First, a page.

Not all the beauty we’ll see on screen is natural. “On my first day filming with Rob, we walked into the sound stage, which was basically an empty airplane hangar,” Walker recalls. “And all around us were what seemed like a couple of hundred thousand hand-painted, hand-cut silk leaves — on the ground, in the trees, just adorning the entire space. And you pick up one of these leaves, and you know that for each leaf there’ve been multiple meetings and conversations about the colour, the shape, the size… There are leaves that didn’t make it! And now they’re all scattered through the set, helping create this Middle-earth. You talk about the pressure, but I just look around at this army of artists and craftspeople and… it’s humbling.”

So part of your job is basically not to get in the way of the leaves? “Believe me, I’ve had worse direction than that in my time,” he grins.

Naturally, with a property as cherished as this, there have already been rumblings online about the writers’ plan to compress some of Tolkien’s millennia-spanning timeframe. Something about which Walker, naturally, is sanguine. “That’s not a bad thing, I want people to have opinions,” he says. “I mean, we’re not setting out to polarise. But the worst thing would be for someone to watch and say, ‘OK, where are we getting dinner?’”

With depressing inevitability, there have also been complaints from the mossier corners of Lord of The Rings fandom about the show’s diverse casting that some have labelled “forced”, from the casting of Black actors as dwarves to the “woke rewriting of Tolkien into beta males and alpha females”. To answer those people, says Walker, you just need to go back to the source: “Tolkien tells us that life requires effort to overcome the darkness, that evil is constantly hiding behind a corner. And all it takes is the unification of people — or elves and dwarves — to dry up the weeds. The point is to celebrate the work, and to celebrate one another. And anything other than that probably isn’t really about the show.”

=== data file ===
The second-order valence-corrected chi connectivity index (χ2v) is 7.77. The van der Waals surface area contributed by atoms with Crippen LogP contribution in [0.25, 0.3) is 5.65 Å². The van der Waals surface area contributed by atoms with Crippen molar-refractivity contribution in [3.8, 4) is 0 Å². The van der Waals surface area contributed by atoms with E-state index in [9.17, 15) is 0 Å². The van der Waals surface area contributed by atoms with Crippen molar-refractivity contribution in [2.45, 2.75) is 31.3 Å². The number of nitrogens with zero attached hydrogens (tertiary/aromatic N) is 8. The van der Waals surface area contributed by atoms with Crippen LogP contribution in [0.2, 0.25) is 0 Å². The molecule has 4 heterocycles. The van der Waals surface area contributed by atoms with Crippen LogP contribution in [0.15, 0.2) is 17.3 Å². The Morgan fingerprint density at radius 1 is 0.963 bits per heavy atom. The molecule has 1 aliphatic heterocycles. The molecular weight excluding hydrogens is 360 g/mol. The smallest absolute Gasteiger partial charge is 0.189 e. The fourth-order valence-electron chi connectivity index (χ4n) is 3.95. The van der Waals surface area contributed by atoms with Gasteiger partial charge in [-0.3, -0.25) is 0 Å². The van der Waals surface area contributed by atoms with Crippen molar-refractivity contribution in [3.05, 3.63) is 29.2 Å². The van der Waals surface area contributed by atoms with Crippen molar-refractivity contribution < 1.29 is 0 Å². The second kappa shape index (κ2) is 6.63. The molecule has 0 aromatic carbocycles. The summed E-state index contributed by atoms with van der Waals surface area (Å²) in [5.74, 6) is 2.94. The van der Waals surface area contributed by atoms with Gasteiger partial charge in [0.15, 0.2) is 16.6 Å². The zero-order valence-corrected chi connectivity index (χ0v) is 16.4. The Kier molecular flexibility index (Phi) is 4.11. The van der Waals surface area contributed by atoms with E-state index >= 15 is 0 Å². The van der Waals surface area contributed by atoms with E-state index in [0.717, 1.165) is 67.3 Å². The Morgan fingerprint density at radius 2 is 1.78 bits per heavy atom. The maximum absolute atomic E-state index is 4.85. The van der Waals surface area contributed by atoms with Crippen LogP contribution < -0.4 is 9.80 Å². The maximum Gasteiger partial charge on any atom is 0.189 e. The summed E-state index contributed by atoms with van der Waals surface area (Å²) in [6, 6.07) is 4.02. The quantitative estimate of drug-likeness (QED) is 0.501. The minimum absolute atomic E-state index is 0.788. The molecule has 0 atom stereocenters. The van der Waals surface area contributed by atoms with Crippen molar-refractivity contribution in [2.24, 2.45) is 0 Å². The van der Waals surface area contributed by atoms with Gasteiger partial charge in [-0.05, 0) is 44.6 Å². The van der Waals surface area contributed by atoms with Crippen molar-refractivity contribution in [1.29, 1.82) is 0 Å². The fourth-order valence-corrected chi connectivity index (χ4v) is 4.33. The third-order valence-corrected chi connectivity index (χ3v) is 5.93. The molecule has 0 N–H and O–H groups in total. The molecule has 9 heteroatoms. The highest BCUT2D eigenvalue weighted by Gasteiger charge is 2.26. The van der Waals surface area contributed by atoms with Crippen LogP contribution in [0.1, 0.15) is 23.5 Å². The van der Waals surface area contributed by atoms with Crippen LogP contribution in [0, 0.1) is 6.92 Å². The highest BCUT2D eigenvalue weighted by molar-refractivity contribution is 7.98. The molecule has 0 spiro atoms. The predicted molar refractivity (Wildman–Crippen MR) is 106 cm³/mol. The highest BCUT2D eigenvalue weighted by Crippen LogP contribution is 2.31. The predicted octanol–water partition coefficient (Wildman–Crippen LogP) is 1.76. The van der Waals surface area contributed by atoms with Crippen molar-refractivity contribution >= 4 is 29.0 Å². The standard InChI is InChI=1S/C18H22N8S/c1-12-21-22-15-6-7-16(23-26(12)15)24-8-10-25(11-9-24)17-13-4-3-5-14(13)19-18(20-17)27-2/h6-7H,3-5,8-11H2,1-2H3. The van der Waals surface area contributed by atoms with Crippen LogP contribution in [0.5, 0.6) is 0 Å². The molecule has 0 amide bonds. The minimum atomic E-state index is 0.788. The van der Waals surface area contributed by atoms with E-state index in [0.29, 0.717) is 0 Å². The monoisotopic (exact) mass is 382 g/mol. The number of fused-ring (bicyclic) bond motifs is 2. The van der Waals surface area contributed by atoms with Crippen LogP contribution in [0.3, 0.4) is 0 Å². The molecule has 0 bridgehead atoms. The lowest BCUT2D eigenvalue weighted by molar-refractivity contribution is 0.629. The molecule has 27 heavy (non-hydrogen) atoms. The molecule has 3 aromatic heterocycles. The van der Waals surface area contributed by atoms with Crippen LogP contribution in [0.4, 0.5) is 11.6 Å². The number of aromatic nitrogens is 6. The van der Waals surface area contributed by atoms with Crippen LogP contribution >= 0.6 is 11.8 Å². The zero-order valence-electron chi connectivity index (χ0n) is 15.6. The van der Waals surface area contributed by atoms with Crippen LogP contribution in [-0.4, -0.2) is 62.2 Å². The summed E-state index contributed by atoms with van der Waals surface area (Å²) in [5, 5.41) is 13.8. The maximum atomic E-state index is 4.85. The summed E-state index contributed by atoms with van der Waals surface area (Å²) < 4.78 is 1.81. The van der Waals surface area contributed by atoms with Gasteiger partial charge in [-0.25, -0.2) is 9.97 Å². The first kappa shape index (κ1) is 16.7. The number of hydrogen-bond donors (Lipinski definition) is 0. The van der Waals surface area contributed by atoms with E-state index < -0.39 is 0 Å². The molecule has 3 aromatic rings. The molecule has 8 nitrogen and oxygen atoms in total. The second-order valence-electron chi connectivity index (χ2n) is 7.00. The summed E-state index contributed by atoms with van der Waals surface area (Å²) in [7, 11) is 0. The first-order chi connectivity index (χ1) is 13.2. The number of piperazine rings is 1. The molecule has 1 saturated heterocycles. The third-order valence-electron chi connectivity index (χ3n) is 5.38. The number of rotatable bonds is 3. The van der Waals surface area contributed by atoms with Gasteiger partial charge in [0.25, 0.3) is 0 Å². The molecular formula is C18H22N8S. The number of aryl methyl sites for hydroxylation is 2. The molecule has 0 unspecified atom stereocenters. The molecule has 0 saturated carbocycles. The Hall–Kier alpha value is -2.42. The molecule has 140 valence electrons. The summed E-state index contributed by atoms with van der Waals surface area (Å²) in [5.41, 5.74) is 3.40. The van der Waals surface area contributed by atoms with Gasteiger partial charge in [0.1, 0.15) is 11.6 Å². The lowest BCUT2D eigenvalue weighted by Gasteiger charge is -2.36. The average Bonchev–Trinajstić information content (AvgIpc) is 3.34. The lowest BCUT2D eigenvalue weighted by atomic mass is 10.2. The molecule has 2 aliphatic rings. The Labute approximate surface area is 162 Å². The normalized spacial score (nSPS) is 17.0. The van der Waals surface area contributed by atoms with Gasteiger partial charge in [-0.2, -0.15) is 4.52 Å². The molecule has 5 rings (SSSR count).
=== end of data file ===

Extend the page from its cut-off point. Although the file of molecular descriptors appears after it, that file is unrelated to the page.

Of course, it’s not just Game of Thrones that people will be judging the show against: Peter Jackson’s Oscar-hoovering movie trilogy dramatically raised the bar for any future Tolkien treatments. “Sure,” nods Walker. “I love those movies. But, again, to do your best is the bare minimum. And that’s what we’re doing.”

The dedication of everyone involved, from the showrunners to the guys cutting out those leaves, is a permanent source of inspiration, says Aramayo. “Every time you step on the set, they constantly wow you, whether they’re creating something completely new, out of nothing, or turning a beautiful part of New Zealand into Middle-earth. At times, you really do feel like you’re in another world.”

And it’s a world, both actors agree, that continues to exert an extraordinary pull on the human imagination, more than a century after John Ronald Reuel Tolkien dreamed up Middle-earth among the spires of Oxford.

“It’s interesting how earlier we referred to The Lord of the Rings, half-jokingly, as sacred texts,” reflects Walker. “Because in a lot of ways, I think that’s true. And not unlike how we’re still going back to society’s sacred texts and reimagining and reinterpreting them, so we’re reinterpreting this, and allowing it to inform our lives as we change as people. The beauty of Tolkien is that it’s so dense, so intricate, so detailed. To bring that to life… it’s really an honour.”

The Lord of the Rings: The Rings of Power is on Amazon Prime from 2 September.

Taken from the October/November 2022 issue of Rolling Stone UK. Buy it online now.